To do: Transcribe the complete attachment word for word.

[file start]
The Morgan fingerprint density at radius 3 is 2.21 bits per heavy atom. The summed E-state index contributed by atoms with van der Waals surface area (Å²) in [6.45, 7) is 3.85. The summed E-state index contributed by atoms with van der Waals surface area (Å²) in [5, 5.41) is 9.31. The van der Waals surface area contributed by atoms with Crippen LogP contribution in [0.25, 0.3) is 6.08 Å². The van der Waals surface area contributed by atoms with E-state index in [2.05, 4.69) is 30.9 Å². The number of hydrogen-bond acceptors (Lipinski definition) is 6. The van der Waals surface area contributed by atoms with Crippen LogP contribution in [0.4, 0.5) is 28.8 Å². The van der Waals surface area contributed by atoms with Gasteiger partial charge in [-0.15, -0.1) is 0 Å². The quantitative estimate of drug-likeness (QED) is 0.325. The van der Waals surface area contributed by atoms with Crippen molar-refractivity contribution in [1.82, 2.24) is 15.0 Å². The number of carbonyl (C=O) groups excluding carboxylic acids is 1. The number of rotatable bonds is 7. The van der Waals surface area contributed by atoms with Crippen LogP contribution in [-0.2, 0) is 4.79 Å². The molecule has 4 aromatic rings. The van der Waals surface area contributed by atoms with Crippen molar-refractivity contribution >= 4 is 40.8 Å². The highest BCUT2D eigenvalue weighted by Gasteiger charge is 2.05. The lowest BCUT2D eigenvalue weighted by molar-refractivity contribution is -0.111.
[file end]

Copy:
The Morgan fingerprint density at radius 3 is 2.21 bits per heavy atom. The summed E-state index contributed by atoms with van der Waals surface area (Å²) in [6.45, 7) is 3.85. The summed E-state index contributed by atoms with van der Waals surface area (Å²) in [5, 5.41) is 9.31. The van der Waals surface area contributed by atoms with Crippen LogP contribution in [0.25, 0.3) is 6.08 Å². The van der Waals surface area contributed by atoms with E-state index in [2.05, 4.69) is 30.9 Å². The number of hydrogen-bond acceptors (Lipinski definition) is 6. The van der Waals surface area contributed by atoms with Crippen LogP contribution in [0.4, 0.5) is 28.8 Å². The van der Waals surface area contributed by atoms with Gasteiger partial charge in [-0.15, -0.1) is 0 Å². The quantitative estimate of drug-likeness (QED) is 0.325. The van der Waals surface area contributed by atoms with Crippen molar-refractivity contribution in [1.82, 2.24) is 15.0 Å². The number of carbonyl (C=O) groups excluding carboxylic acids is 1. The number of rotatable bonds is 7. The van der Waals surface area contributed by atoms with Crippen LogP contribution in [-0.2, 0) is 4.79 Å². The molecule has 4 aromatic rings. The van der Waals surface area contributed by atoms with Crippen molar-refractivity contribution >= 4 is 40.8 Å². The highest BCUT2D eigenvalue weighted by Gasteiger charge is 2.05. The lowest BCUT2D eigenvalue weighted by molar-refractivity contribution is -0.111.